Looking at Barton's "historical" pedigree or any other resource for his pronouncements offers the reader endless amusement and amazement at the fiction he purports to be fact. Historian John Fea says that Barton cherry picks the past and, while disregarding the context violates "every rule of historical inquiry." Using Barton's own method on Barton himself, however, makes for The Onion headlines:
Our National Borders Were Drawn By God!
SCALPS - REPUBLICAN SCALPS
No disrespect to our Native American friends, but this is where you hang a bloody scalp over the gallery rail. You hang these four Republican scalps over the Senate rail and every other Republican senator looks up and sees those scalps and says, 'my gosh, I'll be hanging up there beside them if I don't stay with this pro-family stuff.' And that's exactly what has to happen.
Native American FRIENDS? A Freudian slip shows us that Barton still thinks of Native Americans as, well, non-American. He could have said simply "Native Americans". No matter, because his imagery of scalping by savages got his point across: if you even think of voting against our kind of Christianity (Dominionism), you'll provoke dire consequences. Possibly violent ones.
OK, that exegesis is a bit harsh, but Barton's rhetoric does beg the question "How far will he go?"
BARTON'S LINK TO ...
Barton's devotion to Christianity clearly overshadows his politics: he graduated from Oral Roberts University with a degree in religious education
. He taught math and science (?!) at a Christian school linked to a church founded by his parents in Aledo, Texas. It was there he founded Wallbuilders, a group which focuses on "America's Forgotten History and Heroes."
Barton also served as the vice-president of the Texas Republican Party and worked as an adviser to the Republican National Committee. He has also actively campaigned not only for prayer in schools but for the active use of the Bible in public schools. Other affiliations: Providence Foundation and Scripture for America. The Providence Foundation is similar to R.J. Rushdooney's Calcedon Foundation which promotes Reconstructionism. The second one is disputed by Barton, claiming he spoke to the group once, but did not know what it really represented.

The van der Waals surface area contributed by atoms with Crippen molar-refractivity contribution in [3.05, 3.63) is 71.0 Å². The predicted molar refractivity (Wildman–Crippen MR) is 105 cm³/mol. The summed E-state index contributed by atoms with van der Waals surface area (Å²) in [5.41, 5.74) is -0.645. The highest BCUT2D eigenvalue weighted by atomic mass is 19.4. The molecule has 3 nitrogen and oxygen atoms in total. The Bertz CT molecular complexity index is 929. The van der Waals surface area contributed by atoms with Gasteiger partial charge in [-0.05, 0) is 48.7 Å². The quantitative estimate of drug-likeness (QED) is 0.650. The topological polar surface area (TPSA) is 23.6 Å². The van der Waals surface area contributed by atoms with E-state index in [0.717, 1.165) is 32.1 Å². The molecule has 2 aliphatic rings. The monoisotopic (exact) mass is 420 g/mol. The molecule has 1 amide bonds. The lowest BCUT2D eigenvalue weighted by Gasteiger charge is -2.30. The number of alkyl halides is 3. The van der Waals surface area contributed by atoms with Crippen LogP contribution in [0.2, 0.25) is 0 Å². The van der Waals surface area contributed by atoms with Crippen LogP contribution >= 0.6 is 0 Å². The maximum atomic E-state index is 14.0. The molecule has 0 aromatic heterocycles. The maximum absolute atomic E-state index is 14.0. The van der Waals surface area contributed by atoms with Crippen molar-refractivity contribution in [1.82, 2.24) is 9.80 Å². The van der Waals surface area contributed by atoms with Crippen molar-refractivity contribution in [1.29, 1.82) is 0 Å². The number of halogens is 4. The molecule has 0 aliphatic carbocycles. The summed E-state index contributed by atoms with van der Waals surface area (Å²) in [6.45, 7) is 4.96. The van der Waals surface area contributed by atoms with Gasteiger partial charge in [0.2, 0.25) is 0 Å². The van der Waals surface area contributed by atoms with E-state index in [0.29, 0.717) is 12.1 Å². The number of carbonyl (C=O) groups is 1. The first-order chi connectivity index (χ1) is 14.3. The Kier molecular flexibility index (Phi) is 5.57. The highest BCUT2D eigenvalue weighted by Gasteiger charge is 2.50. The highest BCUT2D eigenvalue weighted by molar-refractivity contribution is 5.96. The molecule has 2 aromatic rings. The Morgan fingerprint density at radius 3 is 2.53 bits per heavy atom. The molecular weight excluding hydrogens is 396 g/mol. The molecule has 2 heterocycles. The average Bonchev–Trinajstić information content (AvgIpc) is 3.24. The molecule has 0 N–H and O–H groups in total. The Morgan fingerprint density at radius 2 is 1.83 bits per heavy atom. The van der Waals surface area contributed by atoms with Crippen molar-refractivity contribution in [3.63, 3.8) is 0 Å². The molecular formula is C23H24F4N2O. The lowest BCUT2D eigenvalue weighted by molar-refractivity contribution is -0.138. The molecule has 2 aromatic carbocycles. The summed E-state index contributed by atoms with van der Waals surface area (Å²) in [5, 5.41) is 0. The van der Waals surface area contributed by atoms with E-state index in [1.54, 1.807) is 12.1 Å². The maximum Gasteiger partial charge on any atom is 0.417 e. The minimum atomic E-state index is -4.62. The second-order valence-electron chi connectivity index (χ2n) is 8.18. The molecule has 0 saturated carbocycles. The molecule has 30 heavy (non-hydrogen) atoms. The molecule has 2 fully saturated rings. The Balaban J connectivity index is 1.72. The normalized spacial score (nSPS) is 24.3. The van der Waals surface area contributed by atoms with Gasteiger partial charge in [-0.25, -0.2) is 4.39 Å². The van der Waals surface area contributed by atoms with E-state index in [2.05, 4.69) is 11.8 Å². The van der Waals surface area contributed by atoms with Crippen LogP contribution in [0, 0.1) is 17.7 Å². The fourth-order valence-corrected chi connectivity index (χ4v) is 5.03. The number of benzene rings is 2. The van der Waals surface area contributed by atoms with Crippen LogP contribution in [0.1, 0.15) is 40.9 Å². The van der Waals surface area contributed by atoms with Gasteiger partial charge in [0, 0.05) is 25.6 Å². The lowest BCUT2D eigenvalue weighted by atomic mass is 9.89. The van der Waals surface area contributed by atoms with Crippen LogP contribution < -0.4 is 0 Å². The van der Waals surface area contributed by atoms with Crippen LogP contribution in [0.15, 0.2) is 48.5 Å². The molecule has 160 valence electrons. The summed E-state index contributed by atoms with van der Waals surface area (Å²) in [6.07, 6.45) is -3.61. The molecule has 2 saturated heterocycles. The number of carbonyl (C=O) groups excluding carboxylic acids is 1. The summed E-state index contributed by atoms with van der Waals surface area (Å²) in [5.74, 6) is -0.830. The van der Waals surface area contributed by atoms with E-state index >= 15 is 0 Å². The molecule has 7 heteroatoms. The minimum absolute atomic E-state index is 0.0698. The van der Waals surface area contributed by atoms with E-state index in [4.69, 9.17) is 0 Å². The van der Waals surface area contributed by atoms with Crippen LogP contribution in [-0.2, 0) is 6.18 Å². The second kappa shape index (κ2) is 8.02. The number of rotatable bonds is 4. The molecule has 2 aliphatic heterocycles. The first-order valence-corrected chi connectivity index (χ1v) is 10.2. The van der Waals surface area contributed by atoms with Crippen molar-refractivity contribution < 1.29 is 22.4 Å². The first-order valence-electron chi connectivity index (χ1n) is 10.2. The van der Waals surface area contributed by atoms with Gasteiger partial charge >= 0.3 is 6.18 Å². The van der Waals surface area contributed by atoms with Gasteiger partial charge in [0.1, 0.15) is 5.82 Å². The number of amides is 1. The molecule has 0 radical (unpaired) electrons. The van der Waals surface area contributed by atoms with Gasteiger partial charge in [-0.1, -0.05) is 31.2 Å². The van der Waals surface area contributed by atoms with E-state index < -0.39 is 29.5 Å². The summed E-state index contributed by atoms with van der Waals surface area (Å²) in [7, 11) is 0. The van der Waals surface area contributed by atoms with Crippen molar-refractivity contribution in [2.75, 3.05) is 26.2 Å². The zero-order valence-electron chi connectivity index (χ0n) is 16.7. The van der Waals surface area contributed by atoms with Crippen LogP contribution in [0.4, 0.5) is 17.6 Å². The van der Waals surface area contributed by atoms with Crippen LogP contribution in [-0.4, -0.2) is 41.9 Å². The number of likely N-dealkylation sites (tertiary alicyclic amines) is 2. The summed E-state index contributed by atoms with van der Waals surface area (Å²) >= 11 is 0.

Scripture for America is a Christian Identity group advocating white supremacy, anti-Semitism and extreme homophobia. Barton is quickly joining the Tony Perkins' meme group "I didn't know"*
THE BLACK ROBE REGIMENT
Another affiliation of Barton's is the Black Robe Regiment which claims to " protect the freedoms and liberties granted to a moral people in the divinely inspired US Constitution." Immediately, the organization puts the Constitution on a par with the Bible because it was "divinely inspired." BRR, in its mission statement, is overtly Reconstructionist: " It is to be a portal for Christians to communicate and network in order to restore the body of Christ to its rightful position of tolerant leadership in all aspects of our government."
Of course, all these organizations take a back seat to Wallbuilders, Barton's own group founded on the principle that America, as a Christian-founded nation should return to being a Christian-only nation.
So now that David Barton has literally crossed the line in advocating corporal punishment for children and threatened acts of physical reprisal on Republicans, whither shall he fly? Another affiliation might provide the answer: Bryan Fischer and the American Family Association. Fischer may be persona non grata to most of humanity, but he can provide a supportive path to the people who would dearly love to use force for the purposes of "conversion." In Christian Ethics Today
"Those who advocate the enshrinement of uniquely Christian Values in the laws of our land are literally advocating that force be used to coerce people to conform to spiritual ideals"
Of course, Barton has his supporters, but we must be ever vigilant as to who they are. They are in the likes of Mike Huckabee and Tony Perkins. They are in the likes of the (now) deceased Lester Roloff:
"Better a pink bottom than a black soul."**
- Lester Roloff, Texas Homes for Wayward Youth.
*When Tony Perkins of the Family Research Council purchased a mailing list from David Duke, he reportedly did not know from whom he was purchasing the list. He also used the defense when the George "rentboy" Rekers scandal broke out. Rekers was an actual founder of the Family Research Council.
**Roloff opened a chain of homes for "wayward" youth in the state of Texas; he was later jailed in 1973 and again in 1975 for child abuse due to the punitive punishment techniques used in his homes. He was then specifically given permision to re-open his homes by Governor George W Bush.